Alistair is taken aback somewhat when Fiona makes her request and as she begins to tell her tale, his imagination begins to spin and take over. Not necessarily to quote Fiona, but: 
There is a portal in Fiona's basement that allows her to travel to another land called Aquavania where anything she imagines comes to life. There are many different magical worlds within Aquavania with many different creatures, and Fiona has friends there that are real children from all over the real world. Lately, though, something had has been happening - rumor has it that The Riverman has been stealing the souls of children in Aquavania and when they go missing there, they also become missing in the Solid World.
As Fiona tells of friends going missing in both Aquavania and the Solid World (aka the real world), Alistair begins to wonder if maybe there is more to Fiona's story. 

He listens and takes down the story as Fiona feverishly tries to figure out where her missing friends are and also to track down the shady character known as The Riverman. While Fiona is working things out and relaying her story so people will know her tale in case The Riverman comes for her next, Alistair begins playing detective too...except Alistair's imagination, which Fiona prized in the beginning, begins to grows and grow and it takes him to places other than where Fiona is looking. 

This is kind of a big deal. 

Fiona and Alistair are soon looking for the same things, the same people, wanting to save the same things -- but they're both looking in very different directions. One is looking in all of the right places and one is looking in all of the wrong places.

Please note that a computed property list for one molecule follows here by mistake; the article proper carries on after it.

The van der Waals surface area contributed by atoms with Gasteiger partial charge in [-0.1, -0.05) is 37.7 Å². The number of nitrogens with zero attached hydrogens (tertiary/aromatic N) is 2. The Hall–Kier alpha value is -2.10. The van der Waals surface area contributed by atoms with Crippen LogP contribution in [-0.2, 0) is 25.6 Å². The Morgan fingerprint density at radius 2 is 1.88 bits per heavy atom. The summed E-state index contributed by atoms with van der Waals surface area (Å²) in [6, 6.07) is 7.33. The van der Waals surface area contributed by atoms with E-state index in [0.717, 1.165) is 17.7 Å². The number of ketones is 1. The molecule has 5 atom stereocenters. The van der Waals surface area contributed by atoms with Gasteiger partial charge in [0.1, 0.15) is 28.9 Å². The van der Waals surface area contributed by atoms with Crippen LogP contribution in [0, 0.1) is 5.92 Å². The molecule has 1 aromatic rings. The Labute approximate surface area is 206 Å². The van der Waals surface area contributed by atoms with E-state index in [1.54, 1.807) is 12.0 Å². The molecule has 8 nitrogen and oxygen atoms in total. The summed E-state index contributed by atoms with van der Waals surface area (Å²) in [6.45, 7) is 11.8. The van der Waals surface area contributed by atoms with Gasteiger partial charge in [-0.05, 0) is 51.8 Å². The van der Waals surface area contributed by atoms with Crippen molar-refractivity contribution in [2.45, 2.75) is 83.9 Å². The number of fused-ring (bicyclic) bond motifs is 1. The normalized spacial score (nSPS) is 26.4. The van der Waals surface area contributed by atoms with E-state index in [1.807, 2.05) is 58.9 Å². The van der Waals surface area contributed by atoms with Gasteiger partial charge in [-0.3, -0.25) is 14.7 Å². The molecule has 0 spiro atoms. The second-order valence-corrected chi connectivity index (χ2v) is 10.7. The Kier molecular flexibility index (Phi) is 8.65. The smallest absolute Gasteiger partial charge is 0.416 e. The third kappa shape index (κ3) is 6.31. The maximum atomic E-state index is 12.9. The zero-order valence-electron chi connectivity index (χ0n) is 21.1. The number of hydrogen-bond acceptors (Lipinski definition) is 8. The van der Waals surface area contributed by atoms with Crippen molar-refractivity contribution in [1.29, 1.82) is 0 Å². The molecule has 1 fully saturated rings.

I could spend time talking about characterization here and how I wish I had done a better job of keeping up with the secondary characters, but the truth is that I read this book so quickly - I couldn't take the story in fast enough - it's no wonder that I had a little bit of trouble with some of the minor cast. No big deal. I'll pay more attention on future rereads, I PROMISE. I did really love one secondary cast member quite a bit, Kyle, brother to Charlie. A misfit with a bad reputation in the community, Kyle had a good heart, I think, but had a difficult time breaking out of a mold that people had placed on him for certain reasons, and he was the "bad boy" character of the book. I do think that Kyle wins as my favorite character in this book. My least favorite? Charlie. I never really liked that kid, from the beginning, up until the end. There was something about him that just rubbed me wrong - lazy, opportunistic, that sort of thing. I found myself wishing him away at certain parts of the story, but by the time I got to the end, I found myself curious about how his role in the trio of friends and in the story arc would play out in future installments in this trilogy.